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A rapt audience at the Arab Women Leadership Forum at the Grand Hyatt Hotel in Dubai last November. Jeff Topping / The National
A rapt audience at the Arab Women Leadership Forum at the Grand Hyatt Hotel in Dubai last November. Jeff Topping / The National

Power that women yield in the workplace

To make a real stride towards equal opportunity, a more flexible approach to working needs to be widely adopted, such as having flexible hours for mothers.

In December 2012 the Government of the UAE made it compulsory for "companies and government entities" to appoint women on to their boards of directors. Sheikh Mohammed bin Rashid, Vice President of the UAE and Ruler of Dubai, made the announcement tweeting his ambition for women to have "a strong presence in decision-making positions in our institutions".

This declaration demonstrates the significance the UAE cabinet places on this issue, and not without merit. Indeed, in the UAE, our businesswomen are already being credited for their achievements. The latest Arabian Business poll of the 100 most powerful Arab women, awarded one quarter of the places to Emirati women.

Anecdotal evidence points towards women improving the overall dynamic of a board of directors by bringing increased emotional intelligence to debates and decision-making; greater levels of preparation for board meetings; and a deeper emphasis on making a truly valuable contribution to the organisation. However, at the heart of the issue is the need to recognise the value of supporting diversity and inclusion within our teams throughout the region by implementing flexible working options and HR policies conducive to this diversity.

There have been several studies on the correlation between mixed-gender boards and company performance, and many find strongly positive results. Studies have shown that diverse groups of directors tend to make more prudent decisions and in the Financial Review, David Carter, Betty Simkins and Gary Simpson found a correlation between enterprise value and diversity on the board.

In addition, a study of Fortune 500 companies by Catalyst found that from the perspective of return on invested capital, that companies with the highest proportion of female board directors outperformed those with the least by 66 per cent. Credit Suisse Research Institute also found that over the past six years, companies with at least one woman on the board would have outperformed stocks of companies with no women in those positions by 26 per cent.

In the UAE, according to a report by Al Masah Capital, women own or run about 30 per cent of small and medium-sized enterprises (SMEs). The Arab Women Leadership Outlook suggests that one in every eight firms in the Middle East and North Africa region is female-owned and more than 30 per cent of women entrepreneurs in the region owned large firms employing more than 250 workers.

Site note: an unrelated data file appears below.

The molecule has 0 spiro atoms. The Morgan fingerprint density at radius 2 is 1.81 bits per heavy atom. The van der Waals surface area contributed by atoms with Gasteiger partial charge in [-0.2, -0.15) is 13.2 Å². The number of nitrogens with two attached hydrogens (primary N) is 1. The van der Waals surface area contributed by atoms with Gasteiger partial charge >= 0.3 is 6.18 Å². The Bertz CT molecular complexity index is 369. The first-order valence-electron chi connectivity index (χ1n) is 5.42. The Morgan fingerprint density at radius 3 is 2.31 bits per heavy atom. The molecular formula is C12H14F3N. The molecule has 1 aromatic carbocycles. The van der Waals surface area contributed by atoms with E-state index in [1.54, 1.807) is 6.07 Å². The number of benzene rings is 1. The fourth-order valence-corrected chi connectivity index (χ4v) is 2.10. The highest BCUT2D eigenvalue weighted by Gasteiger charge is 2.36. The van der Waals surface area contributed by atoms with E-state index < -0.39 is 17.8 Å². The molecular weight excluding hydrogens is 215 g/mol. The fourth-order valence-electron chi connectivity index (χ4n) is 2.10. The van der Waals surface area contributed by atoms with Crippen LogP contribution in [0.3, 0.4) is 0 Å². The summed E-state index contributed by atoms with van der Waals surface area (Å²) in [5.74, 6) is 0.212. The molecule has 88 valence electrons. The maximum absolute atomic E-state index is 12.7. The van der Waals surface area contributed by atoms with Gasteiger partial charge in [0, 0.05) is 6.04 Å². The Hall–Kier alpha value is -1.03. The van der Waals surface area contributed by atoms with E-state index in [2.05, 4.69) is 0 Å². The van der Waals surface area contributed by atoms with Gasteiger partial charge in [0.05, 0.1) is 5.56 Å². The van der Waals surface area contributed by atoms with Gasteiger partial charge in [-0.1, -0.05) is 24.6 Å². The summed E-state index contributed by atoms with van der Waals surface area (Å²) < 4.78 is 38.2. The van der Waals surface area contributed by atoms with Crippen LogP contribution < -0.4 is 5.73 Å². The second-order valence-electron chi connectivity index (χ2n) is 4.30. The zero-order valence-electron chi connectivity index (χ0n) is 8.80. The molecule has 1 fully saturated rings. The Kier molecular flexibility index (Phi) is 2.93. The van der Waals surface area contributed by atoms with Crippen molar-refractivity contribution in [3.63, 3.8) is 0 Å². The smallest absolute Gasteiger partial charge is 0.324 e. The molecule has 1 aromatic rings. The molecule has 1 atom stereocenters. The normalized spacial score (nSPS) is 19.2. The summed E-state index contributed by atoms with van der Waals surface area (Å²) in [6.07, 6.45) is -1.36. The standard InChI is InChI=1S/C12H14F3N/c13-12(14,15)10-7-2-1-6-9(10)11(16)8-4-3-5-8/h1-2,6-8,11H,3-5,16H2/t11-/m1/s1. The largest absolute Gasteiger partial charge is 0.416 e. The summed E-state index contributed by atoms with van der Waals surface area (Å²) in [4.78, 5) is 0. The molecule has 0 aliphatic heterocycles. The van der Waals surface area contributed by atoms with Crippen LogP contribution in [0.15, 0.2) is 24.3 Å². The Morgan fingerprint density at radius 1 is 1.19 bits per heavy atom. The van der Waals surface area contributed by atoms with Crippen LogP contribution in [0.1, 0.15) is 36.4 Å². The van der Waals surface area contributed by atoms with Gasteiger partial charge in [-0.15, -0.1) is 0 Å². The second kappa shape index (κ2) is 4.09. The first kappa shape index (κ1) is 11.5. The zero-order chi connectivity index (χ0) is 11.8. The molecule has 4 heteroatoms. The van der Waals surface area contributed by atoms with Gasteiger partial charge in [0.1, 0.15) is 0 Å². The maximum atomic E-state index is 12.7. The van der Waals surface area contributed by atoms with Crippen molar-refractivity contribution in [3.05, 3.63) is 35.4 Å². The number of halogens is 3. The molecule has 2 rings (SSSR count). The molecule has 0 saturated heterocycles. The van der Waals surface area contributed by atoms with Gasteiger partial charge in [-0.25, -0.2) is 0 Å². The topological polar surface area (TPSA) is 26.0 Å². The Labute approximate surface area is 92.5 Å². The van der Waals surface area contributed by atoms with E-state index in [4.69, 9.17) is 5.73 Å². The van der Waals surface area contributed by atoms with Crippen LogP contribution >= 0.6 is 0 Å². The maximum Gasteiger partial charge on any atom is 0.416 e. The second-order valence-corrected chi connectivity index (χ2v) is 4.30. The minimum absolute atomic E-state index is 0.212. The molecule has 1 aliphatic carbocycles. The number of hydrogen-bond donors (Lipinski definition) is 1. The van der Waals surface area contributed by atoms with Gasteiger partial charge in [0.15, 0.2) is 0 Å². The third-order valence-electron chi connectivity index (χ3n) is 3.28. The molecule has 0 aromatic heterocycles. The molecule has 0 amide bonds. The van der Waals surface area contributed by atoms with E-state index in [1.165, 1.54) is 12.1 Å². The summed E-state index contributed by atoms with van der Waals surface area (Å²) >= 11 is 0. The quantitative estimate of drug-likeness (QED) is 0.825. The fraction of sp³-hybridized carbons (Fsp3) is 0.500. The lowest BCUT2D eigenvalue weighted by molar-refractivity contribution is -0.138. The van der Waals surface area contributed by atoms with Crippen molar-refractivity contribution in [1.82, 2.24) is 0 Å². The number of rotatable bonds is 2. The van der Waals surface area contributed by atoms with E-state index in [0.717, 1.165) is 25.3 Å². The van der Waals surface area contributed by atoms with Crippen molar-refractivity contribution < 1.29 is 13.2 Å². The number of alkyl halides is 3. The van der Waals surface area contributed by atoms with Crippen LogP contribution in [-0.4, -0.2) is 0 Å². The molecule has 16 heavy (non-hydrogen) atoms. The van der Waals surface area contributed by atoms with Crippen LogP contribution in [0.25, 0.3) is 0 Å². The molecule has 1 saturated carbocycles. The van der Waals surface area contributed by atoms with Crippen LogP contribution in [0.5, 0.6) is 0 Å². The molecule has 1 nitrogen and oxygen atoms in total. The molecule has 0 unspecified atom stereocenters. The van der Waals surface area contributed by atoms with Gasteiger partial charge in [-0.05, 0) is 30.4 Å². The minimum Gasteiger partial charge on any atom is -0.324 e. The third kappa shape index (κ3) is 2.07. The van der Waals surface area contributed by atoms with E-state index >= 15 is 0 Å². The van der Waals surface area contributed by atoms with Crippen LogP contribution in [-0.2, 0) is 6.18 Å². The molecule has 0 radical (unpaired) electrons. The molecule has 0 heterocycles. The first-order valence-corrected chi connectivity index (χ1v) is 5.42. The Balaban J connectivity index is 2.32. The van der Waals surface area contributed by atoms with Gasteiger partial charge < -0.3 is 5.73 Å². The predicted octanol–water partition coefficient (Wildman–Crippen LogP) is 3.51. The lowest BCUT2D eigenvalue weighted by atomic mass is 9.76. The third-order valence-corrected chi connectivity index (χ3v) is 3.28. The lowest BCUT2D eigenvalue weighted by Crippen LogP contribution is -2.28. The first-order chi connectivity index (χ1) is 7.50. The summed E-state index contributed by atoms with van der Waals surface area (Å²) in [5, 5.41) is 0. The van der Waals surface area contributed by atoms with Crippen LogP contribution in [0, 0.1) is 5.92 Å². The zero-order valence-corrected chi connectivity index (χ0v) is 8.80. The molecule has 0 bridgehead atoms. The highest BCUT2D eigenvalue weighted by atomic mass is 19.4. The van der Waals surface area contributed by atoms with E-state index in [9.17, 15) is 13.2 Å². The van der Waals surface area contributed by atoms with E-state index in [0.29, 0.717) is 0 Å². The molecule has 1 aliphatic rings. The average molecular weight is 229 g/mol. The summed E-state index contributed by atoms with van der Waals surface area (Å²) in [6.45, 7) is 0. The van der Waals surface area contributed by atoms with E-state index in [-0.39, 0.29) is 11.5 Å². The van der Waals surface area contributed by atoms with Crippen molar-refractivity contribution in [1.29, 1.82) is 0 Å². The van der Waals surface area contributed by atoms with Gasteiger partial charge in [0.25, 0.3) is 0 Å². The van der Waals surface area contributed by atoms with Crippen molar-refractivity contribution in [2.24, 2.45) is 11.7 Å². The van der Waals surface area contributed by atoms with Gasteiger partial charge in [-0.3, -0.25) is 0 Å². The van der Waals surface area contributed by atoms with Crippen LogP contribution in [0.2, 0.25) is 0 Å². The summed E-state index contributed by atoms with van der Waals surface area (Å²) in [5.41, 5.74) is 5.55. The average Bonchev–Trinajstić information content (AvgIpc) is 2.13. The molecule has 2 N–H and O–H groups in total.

Last year, the Pearl Initiative interviewed representatives from more than 100 family-owned firms in the GCC and found that 32 per cent had mixed-gender boards. This contrasts with women holding only 1.5 per cent of board positions in listed companies across the GCC. However, while having a representative and diverse board is important, it is vital that board members are appointed based on appropriate merit and speci¿c skill sets rather than simply as a result of their gender or for regulatory box-ticking. This is where creating a formal corporate governance structure comes into play; implementing these frameworks helps businesses achieve a more ef¿cient and streamlined corporate structure, one that both men and women can be proud to be a part of.

Companies often lose high-performing women at mid-management levels as they leave to have children, feeling that they cannot combine work commitments with family commitments. This does not have to be the case. Organisations in the region that manage to successfully retain and promote women do so by providing strong HR collaborative support at pivotal points in their careers, creating structured mentoring programmes, and developing networking opportunities.

Therefore, to make a real stride towards equal opportunity in the workplace, a more flexible approach to working needs to be adopted to ensure that the numbers of women in leadership positions grow, rather than decline. For example, more companies and organisations should consider offering part-time or flexible working hours to allow mothers to work around their family commitments. The law in this area was updated in 2011 with the introduction of the region's first part-time work permit as announced by the Ministry of Labour, but this is not yet a widely used system and many are not aware this option is open to them. According to a recent study by the Federal Authority for Government Human Resources of 7,876 working women, there is a growing need for better HR practices that benefit working women in the UAE, since 72 per cent of those surveyed said they would prefer the option of part-time employment to enable them to dedicate time to their children.

An increased female presence in the boardroom along with suitable policies in the workplace, hand-in-hand with the clear message from the leadership of the UAE in support of these goals, will undoubtedly create many more role models for our future generation of young women leaders.

As our father the late president of the UAE, Sheikh Zayed, said: "Nothing could delight me more than to see the woman taking up her distinctive position in society. Nothing should hinder her progress. Like men, women deserve the right to occupy high positions according to their capabilities and qualifications." It is our duty to honour this ambition.

 

Badr Jafar is the founder of The Pearl Initiative and the managing director of the UAE's Crescent Group

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